The illustrations mainly depict the touching bond between the film’s lead character, Owen Grady, and the velociraptors he trains in the theme park, alongside a series of humorous dialogue amplifying the unlikely friendship between them.

Check out some of the artworks below, and head here to view more.

[via 9GAG]

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An Insightful Look At The Beautiful Web Design Style Guides Of Popular Brands



Airbnb

When designing a website, it is important to create one that is consistent with the style guide of your brand’s visual identity.

Canva Design School has shared ‘the web design style guides of 10 brands we love’.

“Your web style guide contains essential building blocks for anyone in charge of constructing your online properties.”

A web design style guide—also known as other terms like UI toolkits, UI guidelines, human interface guideline—is a manual that sets the tone of your online presence. It helps to align developers, designers, content creators, and partners on the same page.

The list takes us on an in-depth look at the web designs of popular brands. For instance, Airbnb limits the key colors to just four hues, and Uber pays attention to eye-catching typography to emphasize their core messages.

Apart from creating aesthetically pleasing web designs, Buffer also highlights the importance of having the “Call to Action” function, which helps to make your website effective in promoting your services or products.

Head over here to learn how you can create an effective web design style guide for your own business.



Evernote



Mozilla



Buffer



Uber



Uber

[via Canva Design School]

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Artist Reimagines Celebrities, Famous Personalities Covered In Tattoos



Emilia Clarke x Yolandi Visser / image via zef_alien

Seattle-based artist Cheyenne Randall, who was featured last year for superimposing digital ink on celebrities, is back with more brilliant works.

He continues reimagining famous individuals and celebrities sporting tattoos in his ongoing series, ‘Shopped Tattoos’.

While some of the personalities featured might never get themselves inked, it’s fascinating to see their new looks with Randall’s seamless embellishments.

View our picks below and head on over to his Tumblr, website and Instagram for more.



Prince William & Kate Middleton



Iggy Azalea



Ian McKellen



Drew Barrymore



James Dean



Marilyn Monroe



Bill Murray

[via My Modern Met, images via Cheyenne Randall]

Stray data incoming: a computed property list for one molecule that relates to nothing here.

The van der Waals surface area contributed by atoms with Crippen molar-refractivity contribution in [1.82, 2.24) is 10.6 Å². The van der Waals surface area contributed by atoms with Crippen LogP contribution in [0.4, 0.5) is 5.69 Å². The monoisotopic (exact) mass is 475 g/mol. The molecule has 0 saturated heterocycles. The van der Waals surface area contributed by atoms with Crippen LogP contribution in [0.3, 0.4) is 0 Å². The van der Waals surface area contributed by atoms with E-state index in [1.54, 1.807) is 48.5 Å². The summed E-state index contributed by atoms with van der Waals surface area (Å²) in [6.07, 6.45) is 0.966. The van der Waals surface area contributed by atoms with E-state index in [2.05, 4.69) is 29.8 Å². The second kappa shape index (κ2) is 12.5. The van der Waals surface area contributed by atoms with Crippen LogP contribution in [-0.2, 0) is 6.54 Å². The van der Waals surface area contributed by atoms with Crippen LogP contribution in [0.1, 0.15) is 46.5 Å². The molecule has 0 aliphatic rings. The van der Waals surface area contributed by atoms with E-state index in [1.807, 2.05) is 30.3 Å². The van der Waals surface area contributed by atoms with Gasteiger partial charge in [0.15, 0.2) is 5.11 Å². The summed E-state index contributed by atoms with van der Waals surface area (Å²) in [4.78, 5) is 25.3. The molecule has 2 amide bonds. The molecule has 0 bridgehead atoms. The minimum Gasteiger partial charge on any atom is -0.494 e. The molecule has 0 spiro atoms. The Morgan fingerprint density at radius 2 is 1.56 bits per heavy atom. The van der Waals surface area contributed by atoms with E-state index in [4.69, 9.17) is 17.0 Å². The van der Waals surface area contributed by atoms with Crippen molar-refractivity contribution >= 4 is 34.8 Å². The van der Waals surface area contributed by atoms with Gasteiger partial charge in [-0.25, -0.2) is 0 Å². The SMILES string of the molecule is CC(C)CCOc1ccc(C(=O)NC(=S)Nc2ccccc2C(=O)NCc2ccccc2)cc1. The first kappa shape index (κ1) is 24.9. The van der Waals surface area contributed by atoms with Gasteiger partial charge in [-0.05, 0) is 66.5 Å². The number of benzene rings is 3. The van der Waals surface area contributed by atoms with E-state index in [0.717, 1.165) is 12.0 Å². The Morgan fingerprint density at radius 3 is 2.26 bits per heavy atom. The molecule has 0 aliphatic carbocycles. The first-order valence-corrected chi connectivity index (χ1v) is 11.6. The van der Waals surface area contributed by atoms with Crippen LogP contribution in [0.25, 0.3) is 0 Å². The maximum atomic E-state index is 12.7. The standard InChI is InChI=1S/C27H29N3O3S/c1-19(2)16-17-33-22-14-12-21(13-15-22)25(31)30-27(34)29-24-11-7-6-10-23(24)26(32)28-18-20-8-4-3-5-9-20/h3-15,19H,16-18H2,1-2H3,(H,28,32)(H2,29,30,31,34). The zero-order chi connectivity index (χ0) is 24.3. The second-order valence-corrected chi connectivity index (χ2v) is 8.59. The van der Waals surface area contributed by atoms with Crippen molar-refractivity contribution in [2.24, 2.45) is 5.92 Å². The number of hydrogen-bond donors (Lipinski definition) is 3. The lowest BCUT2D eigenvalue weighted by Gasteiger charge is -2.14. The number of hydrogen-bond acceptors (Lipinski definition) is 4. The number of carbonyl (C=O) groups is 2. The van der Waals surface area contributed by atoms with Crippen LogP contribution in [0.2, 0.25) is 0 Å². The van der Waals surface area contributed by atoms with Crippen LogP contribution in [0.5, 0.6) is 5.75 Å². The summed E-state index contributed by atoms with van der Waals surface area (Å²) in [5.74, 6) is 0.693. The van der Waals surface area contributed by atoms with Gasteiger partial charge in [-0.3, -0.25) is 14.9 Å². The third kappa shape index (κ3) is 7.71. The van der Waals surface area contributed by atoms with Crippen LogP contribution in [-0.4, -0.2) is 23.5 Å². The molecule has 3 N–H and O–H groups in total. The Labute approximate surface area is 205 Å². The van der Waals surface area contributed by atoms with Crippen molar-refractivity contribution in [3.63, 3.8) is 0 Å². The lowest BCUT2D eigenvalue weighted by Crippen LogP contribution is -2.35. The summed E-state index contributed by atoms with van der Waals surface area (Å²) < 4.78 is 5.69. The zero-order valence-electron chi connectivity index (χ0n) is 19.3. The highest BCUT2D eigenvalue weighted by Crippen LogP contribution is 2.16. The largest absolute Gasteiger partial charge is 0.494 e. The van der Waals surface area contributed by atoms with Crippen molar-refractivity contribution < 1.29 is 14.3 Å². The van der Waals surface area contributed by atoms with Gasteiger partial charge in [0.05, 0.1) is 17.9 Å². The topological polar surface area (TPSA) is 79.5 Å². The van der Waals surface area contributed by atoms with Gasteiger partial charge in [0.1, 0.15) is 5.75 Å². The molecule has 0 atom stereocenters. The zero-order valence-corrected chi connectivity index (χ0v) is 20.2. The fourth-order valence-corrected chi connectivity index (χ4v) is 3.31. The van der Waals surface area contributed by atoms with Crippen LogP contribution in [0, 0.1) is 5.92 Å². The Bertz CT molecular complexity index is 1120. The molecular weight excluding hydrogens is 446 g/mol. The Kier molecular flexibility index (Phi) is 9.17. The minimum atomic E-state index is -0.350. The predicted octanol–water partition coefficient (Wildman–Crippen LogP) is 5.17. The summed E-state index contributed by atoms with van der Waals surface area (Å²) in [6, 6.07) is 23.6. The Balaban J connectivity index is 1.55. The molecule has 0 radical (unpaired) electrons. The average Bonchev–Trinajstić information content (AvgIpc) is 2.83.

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Watch: Bill Nye Uses Emoji To Explain The Concept Of Climate Change

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Bill Nye returns with yet another episode of ‘Emoji Science’, where he explores abstract or difficult ideas in our world using emoji, with his latest clip breaking down the concept of climate change.

Revealing important bits of trivia such as the statistics of carbon dioxide released into our atmosphere and the climatic effect of our tremendous population growth over the centuries, Nye visually explains how they accumulatively result in our Earth’s increasingly erratic weather patterns.

Watch the video below.

[via YouTube]

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Artist Impressively Handcrafts Miniature Yet Sturdy, Detailed Ceramics

Washington-based artist Jon Almeda uses his nimble fingers to shape intricate vases, pots and bowls at the one-inch scale.

To help him accomplish this feat, Almeda operates a custom designed motorized curio wheel that allows him precise control in his work.

His Instagram account not only contains beautiful images of his pottery, but also videos showing him at work, even while on the move on vehicles such as a ferry.

Check out some of Almeda’s creations below and follow his work here.

#pleinairpottery on the ferry. Huge thanks to @artfido and @artfidovideo for the love! 🙏 Humbled. ☺️

A video posted by Size Does Matter 😉 (@almedapottery) on Jun 26, 2015 at 11:15pm PDT

A photo posted by Size Does Matter 😉 (@almedapottery) on May 14, 2014 at 2:21am PDT

A photo posted by Size Does Matter 😉 (@almedapottery) on May 15, 2014 at 10:28am PDT

A photo posted by Size Does Matter 😉 (@almedapottery) on May 13, 2014 at 2:31am PDT

Spot

A photo posted by Size Does Matter 😉 (@almedapottery) on Jun 10, 2015 at 9:40am PDT

Twice daily

A photo posted by Size Does Matter 😉 (@almedapottery) on Jun 16, 2015 at 2:49pm PDT

Experimenting with polymer clay

A photo posted by Size Does Matter 😉 (@almedapottery) on Jun 22, 2015 at 11:21am PDT

[via Colossal and artfido, images via Jon Almeda]